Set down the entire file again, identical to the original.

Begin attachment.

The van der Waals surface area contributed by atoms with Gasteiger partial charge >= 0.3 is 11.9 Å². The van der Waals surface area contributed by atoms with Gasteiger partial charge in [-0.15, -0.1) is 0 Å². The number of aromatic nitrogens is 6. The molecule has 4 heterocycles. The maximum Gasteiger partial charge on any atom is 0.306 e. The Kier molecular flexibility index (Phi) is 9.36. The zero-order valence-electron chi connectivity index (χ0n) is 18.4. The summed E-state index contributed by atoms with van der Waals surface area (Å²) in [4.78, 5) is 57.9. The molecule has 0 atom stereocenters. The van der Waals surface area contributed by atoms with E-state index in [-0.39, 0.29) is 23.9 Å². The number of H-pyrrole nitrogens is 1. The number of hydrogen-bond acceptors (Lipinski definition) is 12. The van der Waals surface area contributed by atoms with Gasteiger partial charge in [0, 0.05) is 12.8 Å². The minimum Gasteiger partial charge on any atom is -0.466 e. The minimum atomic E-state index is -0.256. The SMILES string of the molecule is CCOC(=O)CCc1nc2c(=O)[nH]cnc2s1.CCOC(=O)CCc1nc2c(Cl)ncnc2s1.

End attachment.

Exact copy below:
The van der Waals surface area contributed by atoms with Gasteiger partial charge >= 0.3 is 11.9 Å². The van der Waals surface area contributed by atoms with Gasteiger partial charge in [-0.15, -0.1) is 0 Å². The number of aromatic nitrogens is 6. The molecule has 4 heterocycles. The maximum Gasteiger partial charge on any atom is 0.306 e. The Kier molecular flexibility index (Phi) is 9.36. The zero-order valence-electron chi connectivity index (χ0n) is 18.4. The summed E-state index contributed by atoms with van der Waals surface area (Å²) in [4.78, 5) is 57.9. The molecule has 0 atom stereocenters. The van der Waals surface area contributed by atoms with E-state index in [-0.39, 0.29) is 23.9 Å². The number of H-pyrrole nitrogens is 1. The number of hydrogen-bond acceptors (Lipinski definition) is 12. The van der Waals surface area contributed by atoms with Gasteiger partial charge in [0, 0.05) is 12.8 Å². The minimum Gasteiger partial charge on any atom is -0.466 e. The minimum atomic E-state index is -0.256. The SMILES string of the molecule is CCOC(=O)CCc1nc2c(=O)[nH]cnc2s1.CCOC(=O)CCc1nc2c(Cl)ncnc2s1.